05:29am Monday 27 January 2020

BASE world first in sleep, nutrition and exercise research

BASE – Be Active Sleep & Eat – is designed to facilitate Monash University’s research through a unique multidisciplinary approach, enabling researchers, academics and professionals to integrate nutrition, sleep, exercise physiology and physical therapy research into practice within a single purpose-built facility at Notting Hill.

BASE will be led by experts from the Faculty of Medicine, Nursing and Health Sciences – Professors Helen Truby (Nutrition and Dietetics), Shantha Rajaratnam (Psychology) and Iain Clarke (Physiology).  

Beyond research, BASE will offer a wide range of products and services to enhance the health of individuals and the community.

The BASE facility houses a three bedroom sleep laboratory, metabolism and body composition equipment, a commercial kitchen, exercise and fitness studio, and consulting rooms.  Experts in dietetics, sleep and sports nutrition offer students and community groups professional advice and hands on tuition.

“This is a terrific opportunity to engage with food industry partners,” Professor Truby said.

“We are excited to have the opportunity to further our understanding of how sleep, exercise and diet impact on metabolism, appetite and general health. The integrated and multidisciplinary approach at BASE is unique in Australia, if not the world.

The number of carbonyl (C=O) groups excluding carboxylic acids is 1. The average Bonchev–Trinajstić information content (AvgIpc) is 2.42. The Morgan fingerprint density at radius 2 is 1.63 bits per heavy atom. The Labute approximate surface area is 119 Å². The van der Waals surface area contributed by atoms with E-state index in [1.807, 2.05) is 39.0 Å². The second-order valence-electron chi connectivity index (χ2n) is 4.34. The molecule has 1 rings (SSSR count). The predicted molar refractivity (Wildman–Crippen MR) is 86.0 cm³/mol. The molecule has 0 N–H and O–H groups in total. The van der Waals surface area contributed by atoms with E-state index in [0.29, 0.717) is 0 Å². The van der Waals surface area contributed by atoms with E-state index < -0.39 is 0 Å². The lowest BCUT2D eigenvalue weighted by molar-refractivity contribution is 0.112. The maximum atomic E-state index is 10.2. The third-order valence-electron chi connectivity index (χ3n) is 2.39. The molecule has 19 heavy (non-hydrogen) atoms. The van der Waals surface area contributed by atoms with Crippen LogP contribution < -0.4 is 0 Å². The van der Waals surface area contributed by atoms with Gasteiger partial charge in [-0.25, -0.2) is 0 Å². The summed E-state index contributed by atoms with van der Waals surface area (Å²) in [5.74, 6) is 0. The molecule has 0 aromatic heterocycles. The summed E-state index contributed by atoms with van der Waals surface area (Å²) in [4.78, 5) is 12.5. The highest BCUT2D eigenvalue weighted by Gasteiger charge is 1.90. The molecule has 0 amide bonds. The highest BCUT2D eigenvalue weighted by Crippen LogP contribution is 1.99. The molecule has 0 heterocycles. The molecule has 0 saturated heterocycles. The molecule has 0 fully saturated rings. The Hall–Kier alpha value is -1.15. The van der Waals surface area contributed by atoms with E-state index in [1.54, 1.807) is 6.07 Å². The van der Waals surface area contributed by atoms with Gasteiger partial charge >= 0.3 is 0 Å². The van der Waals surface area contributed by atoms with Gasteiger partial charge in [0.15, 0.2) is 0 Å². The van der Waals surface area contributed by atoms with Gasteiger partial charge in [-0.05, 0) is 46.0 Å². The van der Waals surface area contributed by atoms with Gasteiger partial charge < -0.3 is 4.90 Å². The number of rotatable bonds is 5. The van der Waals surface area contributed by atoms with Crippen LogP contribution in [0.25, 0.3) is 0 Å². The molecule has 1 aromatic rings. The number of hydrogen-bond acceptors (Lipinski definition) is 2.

“We have already commenced a collaborative research study with Jenny Craig Australia in the area of childhood obesity and plan to work with others in the sector on new product development.”

Professor Rajaratnam said as a society we are getting less sleep than ever, due to the demand for shift work, the use of light-emitting electronic devices and sleep disorders such as sleep apnoea.

Research by BASE facility researchers and others is showing that insufficient sleep leads to metabolic dysfunction that causes weight gain and even increases the desire for higher-calorie foods. By having experts in sleep, nutrition and exercise within one facility will facilitate the development of novel interventions that will address this growing concern.

“Sleep apnoea patients are ideally suited to the interventions and studies available at BASE,” Professor Rajaratnam said.   

Monash research students are another group to benefit from the new BASE facility.   

“Honours and PhD students will have research opportunities at this facility where they can understand obesity and its contributing factors in context,” said Professor Clarke.  

“Previously this wasn’t possible because the various groups weren’t co-located. BASE facilities will enable laboratory classes for research students from a range of areas including physiology, psychology, medicine, nutrition and dietetics.”

For more information or to request interviews please contact Courtney Karayannis, Monash Media & Communications on 0408508454

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